Read the following passage and answer the questions below:

“In the history of nation-building only the Soviet experiment bears comparison with the Indian. There too, a sense of unity had to be forged between many diverse ethnic groups, religious, linguistic communities and social classes. The scale – geographic as well as demographic – was comparably massive. The raw material the state had to work with was equally unpropitious: a people divided by faith and driven by debt and disease.” — Ramachandra Guha

(a) List the commonalities that the author mentions between India and Soviet Union and give one example for each of these from India.

(b) The author does not talk about dissimilarities between the two experiments. Can you mention two dissimilarities?

(c) In retrospect which of these two experiments worked better and why?

Open in App

(a) The author draws comparison between the Soviet Union, which was a multi-ethnic society comprising many ethnic groups; different languages and religious denomination comprising Christians, Muslims, Jews, Buddhists and other social classes, and India

i. In India, we find ethnic groups that have their own set of customs, beliefs and traditions like Nagas, Kol, etc. There are a large number of ethnic and tribal groups in every state of India.

ii. India is a multilingual country where people speak different languages; it is the most diverse country in terms of languages. No language is the mother tongue of the majority of its population.

iii. India is a multi-religious country and has a number of religious denominations with Hindus as the majority.

iv. The country has a large number of social groups and classes. For example, Dalits, STs and OBCs.

v. The vast geography and demography added distinctiveness to the experiences of both the countries. India is a huge country with a continuous stretch of landmass.

Just like India, the Soviet Union also had to deal with diverse interests based on religion, language and social classes.

(b) We can identify the following dissimilarities between the experiences of both these countries in dealing with diverse interests:

i. India provided the concept of power sharing among different groups. In India, adequate forms of power sharing arrangements have provided representation to diverse interest groups and regions, and have prevented the disintegration of society. Power sharing in India has allowed different groups to live peacefully and in harmony. We may give examples of power sharing through federalism among the various groups and also among various political parties, example of reservation policy, language policy and principles of secularism. Soviet Union, on the other hand, did not provide for power sharing, with Russia exercising its domination. Russian language also served as the de facto official language of the country. Russia could exercise political and cultural domination over others. We may also give example of how Russian orthodox churches enjoyed privileged status.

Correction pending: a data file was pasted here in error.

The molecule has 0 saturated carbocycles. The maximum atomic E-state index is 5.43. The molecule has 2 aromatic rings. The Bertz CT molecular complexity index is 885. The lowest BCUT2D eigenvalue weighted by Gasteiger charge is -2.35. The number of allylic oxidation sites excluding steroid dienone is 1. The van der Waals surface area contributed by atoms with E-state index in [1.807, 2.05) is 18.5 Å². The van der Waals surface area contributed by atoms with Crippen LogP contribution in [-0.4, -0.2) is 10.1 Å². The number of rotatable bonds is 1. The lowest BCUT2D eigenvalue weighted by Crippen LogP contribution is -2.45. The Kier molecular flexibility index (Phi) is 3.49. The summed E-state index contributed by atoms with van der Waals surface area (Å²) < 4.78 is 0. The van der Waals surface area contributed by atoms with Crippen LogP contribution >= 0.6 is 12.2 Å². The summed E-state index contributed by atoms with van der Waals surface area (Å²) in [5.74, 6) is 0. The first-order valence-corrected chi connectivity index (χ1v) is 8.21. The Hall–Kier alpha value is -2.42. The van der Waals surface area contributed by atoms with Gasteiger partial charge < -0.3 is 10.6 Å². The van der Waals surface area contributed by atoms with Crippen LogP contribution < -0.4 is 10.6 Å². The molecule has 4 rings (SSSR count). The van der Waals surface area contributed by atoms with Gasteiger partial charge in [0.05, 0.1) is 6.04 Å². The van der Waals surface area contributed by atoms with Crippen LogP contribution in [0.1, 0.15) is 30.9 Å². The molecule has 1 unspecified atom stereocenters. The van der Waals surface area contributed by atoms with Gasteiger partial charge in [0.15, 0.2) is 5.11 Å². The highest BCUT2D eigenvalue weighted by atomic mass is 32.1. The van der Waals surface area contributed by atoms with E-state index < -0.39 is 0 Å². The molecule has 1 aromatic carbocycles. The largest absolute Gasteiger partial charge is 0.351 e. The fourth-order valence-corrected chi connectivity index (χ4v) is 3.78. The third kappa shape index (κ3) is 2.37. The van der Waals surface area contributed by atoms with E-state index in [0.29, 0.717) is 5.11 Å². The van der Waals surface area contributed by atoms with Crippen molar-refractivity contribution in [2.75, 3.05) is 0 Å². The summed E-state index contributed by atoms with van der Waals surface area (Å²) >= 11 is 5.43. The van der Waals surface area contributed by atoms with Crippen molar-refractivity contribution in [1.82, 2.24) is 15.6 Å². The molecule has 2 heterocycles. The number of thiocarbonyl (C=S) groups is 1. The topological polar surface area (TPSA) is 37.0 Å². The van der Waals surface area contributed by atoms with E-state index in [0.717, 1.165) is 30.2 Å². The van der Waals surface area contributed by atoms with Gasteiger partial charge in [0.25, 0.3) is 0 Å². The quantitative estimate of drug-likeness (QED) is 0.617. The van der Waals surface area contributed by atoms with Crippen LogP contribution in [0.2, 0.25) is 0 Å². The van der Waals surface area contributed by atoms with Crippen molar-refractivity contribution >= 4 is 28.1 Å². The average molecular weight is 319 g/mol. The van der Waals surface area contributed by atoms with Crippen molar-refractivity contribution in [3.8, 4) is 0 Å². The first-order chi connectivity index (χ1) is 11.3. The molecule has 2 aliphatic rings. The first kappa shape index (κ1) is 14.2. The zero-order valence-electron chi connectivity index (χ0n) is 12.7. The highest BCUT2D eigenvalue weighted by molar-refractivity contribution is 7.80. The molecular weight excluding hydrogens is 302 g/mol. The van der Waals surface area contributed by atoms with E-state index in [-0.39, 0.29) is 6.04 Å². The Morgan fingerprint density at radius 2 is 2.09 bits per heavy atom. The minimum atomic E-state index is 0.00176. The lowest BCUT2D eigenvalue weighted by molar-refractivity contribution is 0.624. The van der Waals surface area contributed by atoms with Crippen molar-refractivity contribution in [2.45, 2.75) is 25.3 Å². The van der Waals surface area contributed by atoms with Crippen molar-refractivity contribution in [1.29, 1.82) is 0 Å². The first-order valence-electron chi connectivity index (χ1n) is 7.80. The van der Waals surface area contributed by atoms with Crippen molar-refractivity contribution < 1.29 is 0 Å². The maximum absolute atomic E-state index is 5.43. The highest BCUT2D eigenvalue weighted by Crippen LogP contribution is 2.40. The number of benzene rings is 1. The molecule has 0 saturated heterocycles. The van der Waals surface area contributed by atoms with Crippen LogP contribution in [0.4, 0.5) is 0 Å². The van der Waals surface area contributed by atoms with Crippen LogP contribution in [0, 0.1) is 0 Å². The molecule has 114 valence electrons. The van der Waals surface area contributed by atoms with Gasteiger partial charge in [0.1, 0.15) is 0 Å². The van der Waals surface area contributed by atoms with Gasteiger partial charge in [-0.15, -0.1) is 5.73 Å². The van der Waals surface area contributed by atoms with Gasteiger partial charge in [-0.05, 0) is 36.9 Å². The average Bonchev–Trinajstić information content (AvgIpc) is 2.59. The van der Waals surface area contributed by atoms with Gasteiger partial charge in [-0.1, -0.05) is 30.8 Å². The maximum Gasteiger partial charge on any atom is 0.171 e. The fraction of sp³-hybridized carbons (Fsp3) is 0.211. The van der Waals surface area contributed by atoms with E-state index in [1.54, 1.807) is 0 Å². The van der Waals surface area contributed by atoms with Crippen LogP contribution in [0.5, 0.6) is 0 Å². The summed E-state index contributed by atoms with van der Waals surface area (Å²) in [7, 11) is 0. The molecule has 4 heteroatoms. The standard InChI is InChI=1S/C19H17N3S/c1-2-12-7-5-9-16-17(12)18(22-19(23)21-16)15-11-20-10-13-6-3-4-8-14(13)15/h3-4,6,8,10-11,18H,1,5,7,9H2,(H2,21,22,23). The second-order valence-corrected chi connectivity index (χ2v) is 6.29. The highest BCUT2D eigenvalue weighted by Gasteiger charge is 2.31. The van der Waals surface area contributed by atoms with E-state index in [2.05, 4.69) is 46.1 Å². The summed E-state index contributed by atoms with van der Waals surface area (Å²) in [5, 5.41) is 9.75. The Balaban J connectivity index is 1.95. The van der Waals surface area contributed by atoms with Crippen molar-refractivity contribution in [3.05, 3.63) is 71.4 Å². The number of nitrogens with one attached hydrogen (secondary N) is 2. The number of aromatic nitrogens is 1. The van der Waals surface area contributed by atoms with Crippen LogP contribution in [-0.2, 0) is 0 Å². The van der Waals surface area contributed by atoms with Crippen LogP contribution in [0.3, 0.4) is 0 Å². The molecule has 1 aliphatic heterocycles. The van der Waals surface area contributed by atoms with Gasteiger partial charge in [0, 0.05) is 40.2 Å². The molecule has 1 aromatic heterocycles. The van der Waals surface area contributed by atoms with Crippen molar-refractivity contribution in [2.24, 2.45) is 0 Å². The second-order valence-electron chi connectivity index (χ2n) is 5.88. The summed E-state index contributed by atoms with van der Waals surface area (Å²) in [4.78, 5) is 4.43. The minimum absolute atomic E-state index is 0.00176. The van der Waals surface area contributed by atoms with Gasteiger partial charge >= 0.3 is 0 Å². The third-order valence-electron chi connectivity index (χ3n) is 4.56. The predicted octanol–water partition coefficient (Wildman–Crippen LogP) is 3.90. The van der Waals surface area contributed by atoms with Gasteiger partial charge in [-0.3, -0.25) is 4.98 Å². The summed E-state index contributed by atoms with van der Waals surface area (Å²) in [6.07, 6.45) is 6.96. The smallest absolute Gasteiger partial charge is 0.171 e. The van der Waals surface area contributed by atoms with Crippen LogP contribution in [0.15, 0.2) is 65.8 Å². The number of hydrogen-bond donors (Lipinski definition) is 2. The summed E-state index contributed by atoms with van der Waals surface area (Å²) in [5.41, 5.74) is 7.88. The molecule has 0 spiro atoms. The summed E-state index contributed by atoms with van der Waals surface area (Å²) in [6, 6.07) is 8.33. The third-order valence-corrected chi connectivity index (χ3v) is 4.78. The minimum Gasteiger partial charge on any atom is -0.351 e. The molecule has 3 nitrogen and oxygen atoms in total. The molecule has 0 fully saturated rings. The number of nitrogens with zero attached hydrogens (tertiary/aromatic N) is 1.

ii. India provided for a multi-party representative system, establishing democratic structure for granting civil and political rights to all. The soviet system, on the other hand, was characterised by rigidity, strict bureaucratic control and authoritarianism. People did not enjoy any political rights or freedom of speech. Thus, the system failed to satisfy the political and economic aspirations of the people. The Soviet system was under the control of one party; that is, the Communist party, which did not tolerate any dissent or opposition. Moreover, it was not responsible and accountable to people. This further created resentment.

(c) It was the India experiment that worked better, as it provided for power-sharing arrangement, accommodated and gave recognition to diverse interests of the society. On the other hand, Soviet’s attempt to create a unified Slav state did not work in its favour. It led to the domination of Russian culture and established a centralised political system, resulting in the disintegration of the Soviet Union .

Suggest Corrections
Similar questions
View More